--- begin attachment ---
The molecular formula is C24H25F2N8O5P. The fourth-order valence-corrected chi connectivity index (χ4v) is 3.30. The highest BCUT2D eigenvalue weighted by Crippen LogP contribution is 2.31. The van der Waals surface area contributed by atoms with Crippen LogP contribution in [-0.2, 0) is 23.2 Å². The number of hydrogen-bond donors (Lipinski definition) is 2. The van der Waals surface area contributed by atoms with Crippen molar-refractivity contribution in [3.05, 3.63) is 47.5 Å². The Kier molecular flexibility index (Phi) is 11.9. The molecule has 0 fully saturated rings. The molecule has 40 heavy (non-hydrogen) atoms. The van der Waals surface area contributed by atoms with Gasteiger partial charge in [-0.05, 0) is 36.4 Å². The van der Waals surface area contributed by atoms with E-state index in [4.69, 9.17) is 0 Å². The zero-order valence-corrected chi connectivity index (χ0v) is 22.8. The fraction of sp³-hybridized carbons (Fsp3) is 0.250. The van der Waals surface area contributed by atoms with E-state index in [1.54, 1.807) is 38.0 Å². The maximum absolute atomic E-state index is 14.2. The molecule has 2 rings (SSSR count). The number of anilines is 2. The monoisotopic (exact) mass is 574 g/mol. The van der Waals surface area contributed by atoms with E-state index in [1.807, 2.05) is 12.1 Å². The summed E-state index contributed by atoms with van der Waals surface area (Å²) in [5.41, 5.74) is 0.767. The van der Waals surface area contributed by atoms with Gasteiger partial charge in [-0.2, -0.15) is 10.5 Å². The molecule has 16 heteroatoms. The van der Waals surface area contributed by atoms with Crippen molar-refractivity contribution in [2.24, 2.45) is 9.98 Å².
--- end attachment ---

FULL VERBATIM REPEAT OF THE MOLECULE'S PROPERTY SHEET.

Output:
The molecular formula is C24H25F2N8O5P. The fourth-order valence-corrected chi connectivity index (χ4v) is 3.30. The highest BCUT2D eigenvalue weighted by Crippen LogP contribution is 2.31. The van der Waals surface area contributed by atoms with Crippen LogP contribution in [-0.2, 0) is 23.2 Å². The number of hydrogen-bond donors (Lipinski definition) is 2. The van der Waals surface area contributed by atoms with Crippen molar-refractivity contribution in [3.05, 3.63) is 47.5 Å². The Kier molecular flexibility index (Phi) is 11.9. The molecule has 0 fully saturated rings. The molecule has 40 heavy (non-hydrogen) atoms. The van der Waals surface area contributed by atoms with Gasteiger partial charge in [-0.05, 0) is 36.4 Å². The van der Waals surface area contributed by atoms with E-state index in [4.69, 9.17) is 0 Å². The zero-order valence-corrected chi connectivity index (χ0v) is 22.8. The fraction of sp³-hybridized carbons (Fsp3) is 0.250. The van der Waals surface area contributed by atoms with E-state index in [1.54, 1.807) is 38.0 Å². The maximum absolute atomic E-state index is 14.2. The molecule has 2 rings (SSSR count). The number of anilines is 2. The monoisotopic (exact) mass is 574 g/mol. The van der Waals surface area contributed by atoms with E-state index in [1.807, 2.05) is 12.1 Å². The summed E-state index contributed by atoms with van der Waals surface area (Å²) in [5.41, 5.74) is 0.767. The van der Waals surface area contributed by atoms with Gasteiger partial charge in [-0.2, -0.15) is 10.5 Å². The molecule has 16 heteroatoms. The van der Waals surface area contributed by atoms with Crippen molar-refractivity contribution in [2.24, 2.45) is 9.98 Å².